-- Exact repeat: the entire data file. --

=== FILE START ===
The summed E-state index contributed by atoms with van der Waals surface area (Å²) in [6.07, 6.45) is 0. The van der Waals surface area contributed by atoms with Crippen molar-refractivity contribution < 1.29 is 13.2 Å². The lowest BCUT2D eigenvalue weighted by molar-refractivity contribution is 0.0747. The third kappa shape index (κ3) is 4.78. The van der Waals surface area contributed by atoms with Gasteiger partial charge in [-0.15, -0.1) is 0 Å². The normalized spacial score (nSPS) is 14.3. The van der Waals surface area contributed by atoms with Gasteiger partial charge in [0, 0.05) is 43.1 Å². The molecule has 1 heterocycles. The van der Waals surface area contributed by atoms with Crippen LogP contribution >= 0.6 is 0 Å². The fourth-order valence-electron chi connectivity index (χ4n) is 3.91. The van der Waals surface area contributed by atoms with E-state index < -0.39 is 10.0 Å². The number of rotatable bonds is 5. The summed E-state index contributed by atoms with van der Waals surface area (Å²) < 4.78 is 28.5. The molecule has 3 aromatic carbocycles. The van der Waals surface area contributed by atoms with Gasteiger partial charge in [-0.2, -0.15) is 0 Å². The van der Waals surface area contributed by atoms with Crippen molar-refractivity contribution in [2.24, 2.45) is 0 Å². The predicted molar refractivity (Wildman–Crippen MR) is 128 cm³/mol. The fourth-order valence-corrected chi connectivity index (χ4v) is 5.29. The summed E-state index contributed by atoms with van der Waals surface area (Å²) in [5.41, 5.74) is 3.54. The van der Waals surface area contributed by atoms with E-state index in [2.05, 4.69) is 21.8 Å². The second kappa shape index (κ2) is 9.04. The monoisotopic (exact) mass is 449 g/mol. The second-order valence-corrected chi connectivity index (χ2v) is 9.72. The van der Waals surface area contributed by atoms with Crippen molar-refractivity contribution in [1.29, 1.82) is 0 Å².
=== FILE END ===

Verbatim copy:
The summed E-state index contributed by atoms with van der Waals surface area (Å²) in [6.07, 6.45) is 0. The van der Waals surface area contributed by atoms with Crippen molar-refractivity contribution < 1.29 is 13.2 Å². The lowest BCUT2D eigenvalue weighted by molar-refractivity contribution is 0.0747. The third kappa shape index (κ3) is 4.78. The van der Waals surface area contributed by atoms with Gasteiger partial charge in [-0.15, -0.1) is 0 Å². The normalized spacial score (nSPS) is 14.3. The van der Waals surface area contributed by atoms with Gasteiger partial charge in [0, 0.05) is 43.1 Å². The molecule has 1 heterocycles. The van der Waals surface area contributed by atoms with Crippen LogP contribution >= 0.6 is 0 Å². The fourth-order valence-electron chi connectivity index (χ4n) is 3.91. The van der Waals surface area contributed by atoms with E-state index < -0.39 is 10.0 Å². The number of rotatable bonds is 5. The summed E-state index contributed by atoms with van der Waals surface area (Å²) < 4.78 is 28.5. The molecule has 3 aromatic carbocycles. The van der Waals surface area contributed by atoms with Gasteiger partial charge in [-0.2, -0.15) is 0 Å². The van der Waals surface area contributed by atoms with Crippen molar-refractivity contribution in [2.24, 2.45) is 0 Å². The predicted molar refractivity (Wildman–Crippen MR) is 128 cm³/mol. The fourth-order valence-corrected chi connectivity index (χ4v) is 5.29. The summed E-state index contributed by atoms with van der Waals surface area (Å²) in [5.41, 5.74) is 3.54. The van der Waals surface area contributed by atoms with E-state index in [2.05, 4.69) is 21.8 Å². The second kappa shape index (κ2) is 9.04. The monoisotopic (exact) mass is 449 g/mol. The second-order valence-corrected chi connectivity index (χ2v) is 9.72. The van der Waals surface area contributed by atoms with Crippen molar-refractivity contribution in [1.29, 1.82) is 0 Å².